The new pricing structure is starting today at Electrify America’s more than 470 charging stations around the US.
Yup, the pricing is live in the app now. Will have to hit up an EA station in Colorado while I'm still here to check it out, or in MO/IL/MI on the way home.
 

ClaudeMach-E

Well-Known Member
First Name
Claude
Joined
Mar 28, 2020
Messages
286
Reaction score
163
Location
Quebec Canada
First Name
Claude
Vehicles
Mustang Mach 3- Tempo- Malibu(3)-Actual Kia Sportage AWD
Occupation
Retired
Country flag
No change on Electrify Canada yet, let's whatch. And by the way no new stations where added for a long time, so I'm not sure they are gone meet their objective for this year's planning.
 

dbsb3233

Well-Known Member
First Name
Tim
Joined
Dec 30, 2019
Messages
2,717
Reaction score
2,283
Location
Colorado, USA
First Name
Tim
Vehicles
2013 Ford Escape
Occupation
Retired
Country flag
Wow, those prices are dramatically lower. Looks like the per-minute price cut is actually bigger than the equivalent per-kWh. $0.32/minute vs the old $0.99/minute is only 32% of the old rate. A 68% price cut!!!

Using Ford's 10-80% in 45 minutes charge time, that would have been 61.6 kWh costing $44.55 (at the full $0.99 rate) = $0.72/kWh. The new $0.43/kWh rate is a 40% price cut. (Counting full rate before to full rate after).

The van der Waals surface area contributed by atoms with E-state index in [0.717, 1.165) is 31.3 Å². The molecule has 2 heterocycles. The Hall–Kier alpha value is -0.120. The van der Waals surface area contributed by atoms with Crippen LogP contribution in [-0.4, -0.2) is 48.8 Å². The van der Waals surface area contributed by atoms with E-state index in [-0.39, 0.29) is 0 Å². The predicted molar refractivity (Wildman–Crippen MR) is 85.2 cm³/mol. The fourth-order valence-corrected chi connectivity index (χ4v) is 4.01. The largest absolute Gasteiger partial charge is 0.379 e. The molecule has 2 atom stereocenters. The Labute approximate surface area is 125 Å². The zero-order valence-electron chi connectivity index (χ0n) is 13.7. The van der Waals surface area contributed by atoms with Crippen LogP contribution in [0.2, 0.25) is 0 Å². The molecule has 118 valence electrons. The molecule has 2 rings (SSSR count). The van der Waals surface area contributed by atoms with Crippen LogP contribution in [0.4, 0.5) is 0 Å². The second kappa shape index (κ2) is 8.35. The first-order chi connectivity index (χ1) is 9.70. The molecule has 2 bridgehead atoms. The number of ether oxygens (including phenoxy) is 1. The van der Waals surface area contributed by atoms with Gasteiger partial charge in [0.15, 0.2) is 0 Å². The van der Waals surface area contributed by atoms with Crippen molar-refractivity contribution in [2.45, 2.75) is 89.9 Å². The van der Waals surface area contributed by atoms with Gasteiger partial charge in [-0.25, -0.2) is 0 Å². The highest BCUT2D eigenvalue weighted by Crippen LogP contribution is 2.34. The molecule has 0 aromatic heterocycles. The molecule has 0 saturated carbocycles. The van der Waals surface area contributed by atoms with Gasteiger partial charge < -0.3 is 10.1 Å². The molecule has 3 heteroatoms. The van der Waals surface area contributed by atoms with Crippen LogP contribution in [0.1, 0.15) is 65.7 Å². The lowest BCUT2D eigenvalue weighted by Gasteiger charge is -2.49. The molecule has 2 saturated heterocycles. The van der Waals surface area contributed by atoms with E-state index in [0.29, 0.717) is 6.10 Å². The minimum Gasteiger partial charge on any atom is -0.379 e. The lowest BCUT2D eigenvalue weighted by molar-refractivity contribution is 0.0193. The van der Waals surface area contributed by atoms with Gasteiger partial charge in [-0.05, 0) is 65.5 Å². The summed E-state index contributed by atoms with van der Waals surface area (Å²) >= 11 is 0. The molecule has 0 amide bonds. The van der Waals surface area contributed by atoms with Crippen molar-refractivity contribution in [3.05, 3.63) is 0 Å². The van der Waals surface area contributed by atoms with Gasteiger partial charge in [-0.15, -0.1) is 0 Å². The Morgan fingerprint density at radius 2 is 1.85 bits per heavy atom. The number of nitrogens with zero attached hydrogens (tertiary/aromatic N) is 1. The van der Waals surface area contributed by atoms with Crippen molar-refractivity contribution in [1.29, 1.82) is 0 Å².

Either way though, it's a huge (and unexpected) price cut. I thought it might be slightly lower, but Wow.
 

dbsb3233

Well-Known Member
First Name
Tim
Joined
Dec 30, 2019
Messages
2,717
Reaction score
2,283
Location
Colorado, USA
First Name
Tim
Vehicles
2013 Ford Escape
Occupation
Retired
Country flag
Whereas I see the opposite, the longer the drive, the greater the cost savings of a BEV will be realized. BEVs are the perfect long distance car. Get groceries with gas, road trip with a BEV.

"Safety and security" is electricity, clearly.
The more miles driven at cheap residential rates, the bigger the per-mile fuel cost savings relative to ICE. At more expensive retail charging rates, not so much. Although EA's dramatic price cut today does put it roughly on par with gas (depending on the vehicle, and gas prices in that region).

For my Escape (comparable in size to the MME), gas on a highway drive works out to about $0.10/mile. EA's new rate of $0.43/kWh on a high speed estimated efficiency of somewhere around 3 miles/kWh works out to about $0.14/mile. And about $0.10/mile at the subscription rate (plus $4/mo). So it's roughly the same now.

Of course, that's only if you can find EA stations where you need them. A sketchy undertaking on many routes.
 

Mach-MI

Well-Known Member
Joined
Jun 28, 2020
Messages
387
Reaction score
279
Location
Detroit, MI
Vehicles
Tesla Model 3
Country flag
The more miles driven at cheap residential rates, the bigger the per-mile fuel cost savings relative to ICE. At more expensive retail charging rates, not so much. Although EA's dramatic price cut today does put it roughly on par with gas (depending on the vehicle, and gas prices in that region).